Jane Austen’s untimely end at the age of 41 has long been a cause for speculation among historians.
Austen, the author of classics including Pride and Prejudice and Sense and Sensibility, may have died of arsenic poisoning, according to a crime writer who has reviewed the last letters of the British novelist.
The crucial clue lies in a line written by Austen a few months before her mysterious death in 1817.
Describing weeks of illness she had recently experienced, Austen wrote: “I am considerably better now and recovering my looks a little, which have been bad enough, black and white and every wrong colour.”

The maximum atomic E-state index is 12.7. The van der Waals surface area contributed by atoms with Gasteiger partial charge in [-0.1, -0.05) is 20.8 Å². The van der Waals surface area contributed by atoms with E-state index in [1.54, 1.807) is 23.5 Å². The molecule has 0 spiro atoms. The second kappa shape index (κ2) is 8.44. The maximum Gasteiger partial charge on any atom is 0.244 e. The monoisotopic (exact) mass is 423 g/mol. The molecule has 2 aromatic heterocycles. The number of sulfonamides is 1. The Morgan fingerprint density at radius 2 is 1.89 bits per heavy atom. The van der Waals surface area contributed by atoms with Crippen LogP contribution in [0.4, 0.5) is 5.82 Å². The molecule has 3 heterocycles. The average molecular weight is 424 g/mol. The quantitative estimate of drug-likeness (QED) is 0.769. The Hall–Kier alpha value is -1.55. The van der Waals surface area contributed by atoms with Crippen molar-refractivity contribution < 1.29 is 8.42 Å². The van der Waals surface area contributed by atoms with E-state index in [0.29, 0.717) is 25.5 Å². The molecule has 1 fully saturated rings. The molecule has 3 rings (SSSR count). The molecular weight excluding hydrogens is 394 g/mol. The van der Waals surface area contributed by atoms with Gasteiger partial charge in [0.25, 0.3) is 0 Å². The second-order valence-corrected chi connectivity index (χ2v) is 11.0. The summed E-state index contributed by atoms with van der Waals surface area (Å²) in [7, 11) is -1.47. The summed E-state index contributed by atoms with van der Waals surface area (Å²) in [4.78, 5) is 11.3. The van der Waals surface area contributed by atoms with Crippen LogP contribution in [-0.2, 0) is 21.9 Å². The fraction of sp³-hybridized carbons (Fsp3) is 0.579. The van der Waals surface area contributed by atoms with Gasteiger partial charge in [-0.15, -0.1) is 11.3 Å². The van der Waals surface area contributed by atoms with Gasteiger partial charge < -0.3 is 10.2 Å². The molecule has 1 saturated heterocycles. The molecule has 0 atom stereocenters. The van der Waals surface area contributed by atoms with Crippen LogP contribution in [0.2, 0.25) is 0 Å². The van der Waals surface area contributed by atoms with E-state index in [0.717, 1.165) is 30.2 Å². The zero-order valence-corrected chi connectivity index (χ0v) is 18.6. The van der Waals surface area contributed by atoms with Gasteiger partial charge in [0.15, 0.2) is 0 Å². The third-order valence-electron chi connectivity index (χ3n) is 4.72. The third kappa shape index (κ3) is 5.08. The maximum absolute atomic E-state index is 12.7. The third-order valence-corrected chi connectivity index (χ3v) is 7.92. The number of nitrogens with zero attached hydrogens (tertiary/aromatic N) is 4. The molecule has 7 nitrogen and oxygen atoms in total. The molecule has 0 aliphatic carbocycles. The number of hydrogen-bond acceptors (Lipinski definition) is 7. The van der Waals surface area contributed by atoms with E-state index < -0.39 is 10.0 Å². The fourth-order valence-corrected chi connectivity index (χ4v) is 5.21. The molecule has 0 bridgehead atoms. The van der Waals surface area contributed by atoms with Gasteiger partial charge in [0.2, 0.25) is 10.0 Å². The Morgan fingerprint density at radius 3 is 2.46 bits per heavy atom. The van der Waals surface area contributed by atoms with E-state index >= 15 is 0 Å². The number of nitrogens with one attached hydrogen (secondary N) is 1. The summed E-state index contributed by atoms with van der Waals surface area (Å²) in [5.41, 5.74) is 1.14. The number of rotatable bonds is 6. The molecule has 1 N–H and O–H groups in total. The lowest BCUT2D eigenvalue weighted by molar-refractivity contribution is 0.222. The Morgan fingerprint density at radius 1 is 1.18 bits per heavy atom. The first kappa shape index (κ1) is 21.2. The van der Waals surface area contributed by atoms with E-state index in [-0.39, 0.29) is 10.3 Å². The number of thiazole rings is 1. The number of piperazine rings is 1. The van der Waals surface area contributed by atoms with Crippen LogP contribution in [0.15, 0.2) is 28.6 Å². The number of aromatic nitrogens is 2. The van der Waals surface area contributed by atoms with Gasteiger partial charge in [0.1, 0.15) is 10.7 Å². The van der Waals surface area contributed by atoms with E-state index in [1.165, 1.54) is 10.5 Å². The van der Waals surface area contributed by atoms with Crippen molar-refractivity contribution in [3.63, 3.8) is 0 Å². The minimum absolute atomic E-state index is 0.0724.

According to Lindsay Ashford, a British crime writer, the description matches the symptoms of arsenic poisoning, “which causes skin spotting if taken in small doses over a long time.”
The crime writer strengthened her theory when she learned that a lock of Austen’s hair bought at an auction in 1948 by a now deceased American couple, had tested positive for arsenic.
“The arsenic in Jane’s hair meant that she had ingested the poison in the months before her death,” Ashford said.
Copyright 2011 The Moderate Voice